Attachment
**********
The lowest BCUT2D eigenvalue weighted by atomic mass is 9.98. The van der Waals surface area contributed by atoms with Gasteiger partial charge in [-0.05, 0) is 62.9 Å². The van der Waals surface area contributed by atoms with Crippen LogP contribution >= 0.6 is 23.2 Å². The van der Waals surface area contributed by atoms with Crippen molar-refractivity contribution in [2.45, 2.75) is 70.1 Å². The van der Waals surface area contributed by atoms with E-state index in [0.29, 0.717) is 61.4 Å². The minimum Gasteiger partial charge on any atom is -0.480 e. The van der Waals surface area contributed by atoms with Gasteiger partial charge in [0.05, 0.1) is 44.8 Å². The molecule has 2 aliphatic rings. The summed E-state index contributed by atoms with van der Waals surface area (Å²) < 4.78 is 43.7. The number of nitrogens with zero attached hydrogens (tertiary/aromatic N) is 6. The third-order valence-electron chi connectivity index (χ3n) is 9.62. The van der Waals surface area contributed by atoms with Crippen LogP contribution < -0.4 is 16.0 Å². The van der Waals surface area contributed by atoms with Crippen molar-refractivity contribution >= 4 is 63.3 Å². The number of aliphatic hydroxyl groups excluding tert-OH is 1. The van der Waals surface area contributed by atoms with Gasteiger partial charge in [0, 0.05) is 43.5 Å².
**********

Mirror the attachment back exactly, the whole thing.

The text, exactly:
The lowest BCUT2D eigenvalue weighted by atomic mass is 9.98. The van der Waals surface area contributed by atoms with Gasteiger partial charge in [-0.05, 0) is 62.9 Å². The van der Waals surface area contributed by atoms with Crippen LogP contribution >= 0.6 is 23.2 Å². The van der Waals surface area contributed by atoms with Crippen molar-refractivity contribution in [2.45, 2.75) is 70.1 Å². The van der Waals surface area contributed by atoms with E-state index in [0.29, 0.717) is 61.4 Å². The minimum Gasteiger partial charge on any atom is -0.480 e. The van der Waals surface area contributed by atoms with Gasteiger partial charge in [0.05, 0.1) is 44.8 Å². The molecule has 2 aliphatic rings. The summed E-state index contributed by atoms with van der Waals surface area (Å²) < 4.78 is 43.7. The number of nitrogens with zero attached hydrogens (tertiary/aromatic N) is 6. The third-order valence-electron chi connectivity index (χ3n) is 9.62. The van der Waals surface area contributed by atoms with Crippen LogP contribution < -0.4 is 16.0 Å². The van der Waals surface area contributed by atoms with Crippen molar-refractivity contribution >= 4 is 63.3 Å². The number of aliphatic hydroxyl groups excluding tert-OH is 1. The van der Waals surface area contributed by atoms with Gasteiger partial charge in [0, 0.05) is 43.5 Å².